The energy transition will completely change the face of Indonesia’s energy sector. Oki Muraza, Policy Manager of the Task Force Energy Sustainability and Climate, B20, explained that the affordability factor should be one of the main considerations in making the energy transition.

“We have to ensure that the affordability factor of energy during this transition process can be maintained. In addition, we also need to pay attention to people who are currently working in the hydrocarbon sector, how they can be trained so they don’t lose their jobs in the energy transition,” explained Oki.

Widhyawan Prawiraatmadja reminded that it is necessary to harmonize perceptions, rules and policies at the ministry level related to energy transition and the achievement of Indonesia’s commitments in the international level such as NDC. This is in addition to accelerating the achievement of national and international targets, as well as to give the same signal to investors.

“If the signals sent to investors are mixed, the perception of investors is that the risk of investing in Indonesia is high, and it is not impossible to make them reconsider investing,” said Widhyawan.

Jateng Solar Series – Green Healthcare Forum: Central Java Encourages Solar PV Adoption in Health Facilities

Jakarta, 26 April 2022- The Ministry of Health through The Directorate of Health Service Facilities, Directorate General of Health Services has issued Guidelines for Environmentally Friendly Hospitals (Green Hospitals) in Indonesia in 2018. Central Java has a high potential power output for solar energy. To that end, the development of policies, benefits, and financing schemes for rooftop solar power plants available for health facilities are discussed in the “Rooftop Solar Energy for Health Facilities Sector” Webinar. This activity was held in collaboration with the MEMR of Central Java Province and IESR which took place online.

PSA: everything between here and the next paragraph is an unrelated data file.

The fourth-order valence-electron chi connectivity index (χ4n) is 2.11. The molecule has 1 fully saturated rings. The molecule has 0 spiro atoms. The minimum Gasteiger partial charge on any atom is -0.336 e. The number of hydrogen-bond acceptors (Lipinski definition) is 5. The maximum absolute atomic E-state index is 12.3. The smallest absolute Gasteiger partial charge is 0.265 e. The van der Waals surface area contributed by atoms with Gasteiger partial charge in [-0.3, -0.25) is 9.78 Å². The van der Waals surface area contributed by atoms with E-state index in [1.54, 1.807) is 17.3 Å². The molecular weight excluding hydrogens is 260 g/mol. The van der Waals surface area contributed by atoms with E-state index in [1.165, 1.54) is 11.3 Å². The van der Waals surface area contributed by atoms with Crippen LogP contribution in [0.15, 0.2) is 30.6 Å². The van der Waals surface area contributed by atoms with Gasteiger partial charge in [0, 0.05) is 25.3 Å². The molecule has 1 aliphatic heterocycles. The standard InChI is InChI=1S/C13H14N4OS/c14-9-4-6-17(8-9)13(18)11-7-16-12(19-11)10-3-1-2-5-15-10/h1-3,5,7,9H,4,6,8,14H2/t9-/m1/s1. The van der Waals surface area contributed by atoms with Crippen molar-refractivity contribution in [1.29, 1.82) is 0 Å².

Opening the discussion, Mustaba Ari Suryoko, Coordinator of Various NRE Services and Business Supervision, Directorate General of EBTKE, Ministry of Energy and Mineral Resources stated that Indonesia has at least 3 targets, namely 23% renewable energy in 2025, emission reduction in 2030, and net zero emission in 2060. According to him, The target for penetration of renewable energy, especially rooftop solar power plants, which is 3.6 GW until 2025 is quite high, but its implementation is still minimal. 

Several efforts have been made by the Ministry of Energy and Mineral Resources to accelerate the use of solar energy, especially in the health sector, including the issuance of the Rooftop pv Regulation to accelerate the penetration of rooftop PV, increased socialization to the health sector, such as the construction of rooftop PV at the Bali Mandara Hospital 2020, with a capacity of 100 kWp. Ari informed that currently, around 15 hospitals in Indonesia have installed rooftop solar panels.

“Low carbon development has become a global agreement, and we are part of it. The health sector has a fairly large energy demand, and there are units that have to operate 24 hours a day. For that, energy efficiency is needed, not only saving, but also producing and using energy effectively and efficiently,” said Sujarwanto Dwiatmoko, Head of MEMR of Central Java Province.